John Clay

2009 Reds are sound on the mound

John Clay
John Clay

These Reds are different.

The sample size is small. True. They had played just 26 games after Tuesday night's 7-0 blanking of the Marlins in Florida, and the Cincinnati Reds' record stood at 14-12. Last year at this time, they were 11-15. That's just a three-win difference. Doesn't look like much.

But look at this: Through Tuesday's games, the Reds led the major leagues in earned run average at 3.61.

That's the major leagues.

That's the same Reds that finished 23rd in that same all-important category last year with a 4.55 ERA.

That's the same Reds that finished 27th in 2007 at 4.94.

But it's not the same Reds. A franchise that put all its eggs in the power-ball basket, hoping in vain that a succession of sluggers would provide success, has officially changed direction.

There's no more talk about good young pitching. There is good young pitching.

Edinson Volquez threw eight innings of shutout baseball Tuesday night at Florida, for the team's fourth shutout in its past six games. Last time out, in Great American Ball Park against Houston, Volquez pitched eight innings of shutout baseball. He's 4-2 with a 3.47 ERA.

Johnny Cueto has given up one run over his past three starts. That covers 22 innings. Overall, Cueto is 2-1 with a 1.65 ERA.

Heading into Wednesday night's game with Milwaukee, Bronson Arroyo was 4-1. Aaron Harang appears to have rebounded from last year's off year. Harang is 2-3 with a 3.00 ERA. A lack of run support, just 2.6 runs through first five starts, has spoiled the W-L record.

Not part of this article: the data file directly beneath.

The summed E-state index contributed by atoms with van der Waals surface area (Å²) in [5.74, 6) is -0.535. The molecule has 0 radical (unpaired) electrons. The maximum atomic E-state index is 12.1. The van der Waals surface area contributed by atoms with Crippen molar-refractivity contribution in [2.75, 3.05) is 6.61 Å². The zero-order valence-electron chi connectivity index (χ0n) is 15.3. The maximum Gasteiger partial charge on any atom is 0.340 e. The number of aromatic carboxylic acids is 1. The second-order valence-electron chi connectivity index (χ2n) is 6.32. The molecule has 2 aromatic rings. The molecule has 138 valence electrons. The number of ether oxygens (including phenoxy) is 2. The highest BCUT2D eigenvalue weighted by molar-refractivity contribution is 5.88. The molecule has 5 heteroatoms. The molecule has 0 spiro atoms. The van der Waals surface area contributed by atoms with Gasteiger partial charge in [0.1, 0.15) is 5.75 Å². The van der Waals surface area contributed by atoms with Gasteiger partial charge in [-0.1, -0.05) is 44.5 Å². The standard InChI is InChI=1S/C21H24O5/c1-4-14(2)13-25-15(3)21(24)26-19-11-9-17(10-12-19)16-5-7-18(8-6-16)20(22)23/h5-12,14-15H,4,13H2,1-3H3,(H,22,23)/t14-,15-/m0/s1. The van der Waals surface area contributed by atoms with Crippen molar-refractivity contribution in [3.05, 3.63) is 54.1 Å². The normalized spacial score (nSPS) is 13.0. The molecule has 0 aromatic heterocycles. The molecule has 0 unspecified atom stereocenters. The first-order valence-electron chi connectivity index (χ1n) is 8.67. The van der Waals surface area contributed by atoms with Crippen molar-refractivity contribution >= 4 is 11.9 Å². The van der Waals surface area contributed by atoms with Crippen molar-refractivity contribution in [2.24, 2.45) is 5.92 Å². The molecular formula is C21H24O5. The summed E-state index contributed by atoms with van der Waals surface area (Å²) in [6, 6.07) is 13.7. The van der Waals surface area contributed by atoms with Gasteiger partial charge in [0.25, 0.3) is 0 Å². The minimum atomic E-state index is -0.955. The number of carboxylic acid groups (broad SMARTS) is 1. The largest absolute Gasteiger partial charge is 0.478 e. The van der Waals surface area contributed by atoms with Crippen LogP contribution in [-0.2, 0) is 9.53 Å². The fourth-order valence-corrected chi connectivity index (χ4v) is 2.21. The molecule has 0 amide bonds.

Cueto is 23. Volquez is 25. The old-timers aren't that old. Arroyo is 32. Harang turns 31 on Saturday. For all his ups-and-downs, the prodigy that was once Homer Bailey, now working out the kinks at Louisville, is just 23.

That's the most encouraging aspect to these different Reds. Retreads are out. Youth is in. Joey Votto, he of the .378 battting average, doesn't turn 26 until September. Jay Bruce is 22. Brandon Phillips, who drove in six runs Tuesday, is 28 on June 28. They are the offensive cornerstones.

This is no longer the team of Adam Dunn and Ken Griffey, Jr., self-satisfied stars. Neither exactly went the extra mile. Their work ethic was questionable. Not so with Bruce, Votto and Phillips. And others.

Defensively, the Reds fielding percentage is not much better than a year ago, but fielding percentage is a misleading stat. The team's range is much, much better. Left fielders Chris Dickerson, Jerry Hairston and Laynce Nix get to balls that Dunn never dreamed of reaching. Once a great outfielder, Griffey's skills are now nowhere near that of Bruce, who already has three outfield assists this season.

Hitting is the question. The Reds are 27th in runs scored, down from 23rd a year ago. They have scored three or fewer runs in more than half (14) of their 26 games.

But good pitching has prevailed. Give ex-GM Wayne Krivsky credit for acquiring Volquez and finding Cueto. Give Krivsky credit for signing closer Coco Cordero.

But give new GM Walt Jocketty credit for the smarts to complement the staff by getting catcher Ramon Hernandez out of Baltimore for Ryan Freel and a couple of minor leaguers.

At the time, the trade looked like a minor move. But now, the effect looks much bigger. The 32-year-old veteran has provided a timely bat. Better yet, Hernandez has offered a cool head for the young arms. He knows how to call a game.

And these days, that's where the Reds are showing hope. Not with their bats, but with their arms.

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